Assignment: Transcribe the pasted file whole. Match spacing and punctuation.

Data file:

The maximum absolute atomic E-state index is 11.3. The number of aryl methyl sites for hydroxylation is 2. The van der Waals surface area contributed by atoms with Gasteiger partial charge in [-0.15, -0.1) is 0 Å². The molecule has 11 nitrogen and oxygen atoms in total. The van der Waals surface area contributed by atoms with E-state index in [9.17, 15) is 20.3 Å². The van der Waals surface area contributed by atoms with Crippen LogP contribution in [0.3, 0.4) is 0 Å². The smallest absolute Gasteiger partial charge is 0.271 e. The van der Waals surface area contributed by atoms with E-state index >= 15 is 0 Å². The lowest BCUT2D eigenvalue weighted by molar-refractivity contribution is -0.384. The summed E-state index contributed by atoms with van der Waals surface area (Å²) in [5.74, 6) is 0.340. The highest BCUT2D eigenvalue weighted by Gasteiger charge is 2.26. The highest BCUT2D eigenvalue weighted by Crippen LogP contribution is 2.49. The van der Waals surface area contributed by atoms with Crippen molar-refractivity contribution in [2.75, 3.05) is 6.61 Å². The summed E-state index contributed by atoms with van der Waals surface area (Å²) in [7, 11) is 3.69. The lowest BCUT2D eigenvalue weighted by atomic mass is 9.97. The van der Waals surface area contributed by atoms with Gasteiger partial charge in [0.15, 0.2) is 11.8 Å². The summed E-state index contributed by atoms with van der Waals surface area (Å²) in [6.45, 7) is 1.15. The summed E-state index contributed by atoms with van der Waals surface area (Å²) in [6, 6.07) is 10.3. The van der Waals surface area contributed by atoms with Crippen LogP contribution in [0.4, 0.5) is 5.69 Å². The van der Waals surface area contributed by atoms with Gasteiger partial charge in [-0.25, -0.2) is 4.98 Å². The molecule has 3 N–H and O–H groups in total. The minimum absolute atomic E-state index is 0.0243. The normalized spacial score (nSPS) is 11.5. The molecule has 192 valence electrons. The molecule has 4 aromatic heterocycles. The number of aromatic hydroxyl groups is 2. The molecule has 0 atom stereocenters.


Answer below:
The maximum absolute atomic E-state index is 11.3. The number of aryl methyl sites for hydroxylation is 2. The van der Waals surface area contributed by atoms with Gasteiger partial charge in [-0.15, -0.1) is 0 Å². The molecule has 11 nitrogen and oxygen atoms in total. The van der Waals surface area contributed by atoms with E-state index in [9.17, 15) is 20.3 Å². The van der Waals surface area contributed by atoms with Crippen LogP contribution in [0.3, 0.4) is 0 Å². The smallest absolute Gasteiger partial charge is 0.271 e. The van der Waals surface area contributed by atoms with E-state index >= 15 is 0 Å². The lowest BCUT2D eigenvalue weighted by molar-refractivity contribution is -0.384. The summed E-state index contributed by atoms with van der Waals surface area (Å²) in [5.74, 6) is 0.340. The highest BCUT2D eigenvalue weighted by Gasteiger charge is 2.26. The highest BCUT2D eigenvalue weighted by Crippen LogP contribution is 2.49. The van der Waals surface area contributed by atoms with Crippen molar-refractivity contribution in [2.75, 3.05) is 6.61 Å². The summed E-state index contributed by atoms with van der Waals surface area (Å²) in [7, 11) is 3.69. The lowest BCUT2D eigenvalue weighted by atomic mass is 9.97. The van der Waals surface area contributed by atoms with Gasteiger partial charge in [0.15, 0.2) is 11.8 Å². The summed E-state index contributed by atoms with van der Waals surface area (Å²) in [6.45, 7) is 1.15. The summed E-state index contributed by atoms with van der Waals surface area (Å²) in [6, 6.07) is 10.3. The van der Waals surface area contributed by atoms with Crippen LogP contribution in [0.4, 0.5) is 5.69 Å². The van der Waals surface area contributed by atoms with Gasteiger partial charge in [-0.25, -0.2) is 4.98 Å². The molecule has 3 N–H and O–H groups in total. The minimum absolute atomic E-state index is 0.0243. The normalized spacial score (nSPS) is 11.5. The molecule has 192 valence electrons. The molecule has 4 aromatic heterocycles. The number of aromatic hydroxyl groups is 2. The molecule has 0 atom stereocenters.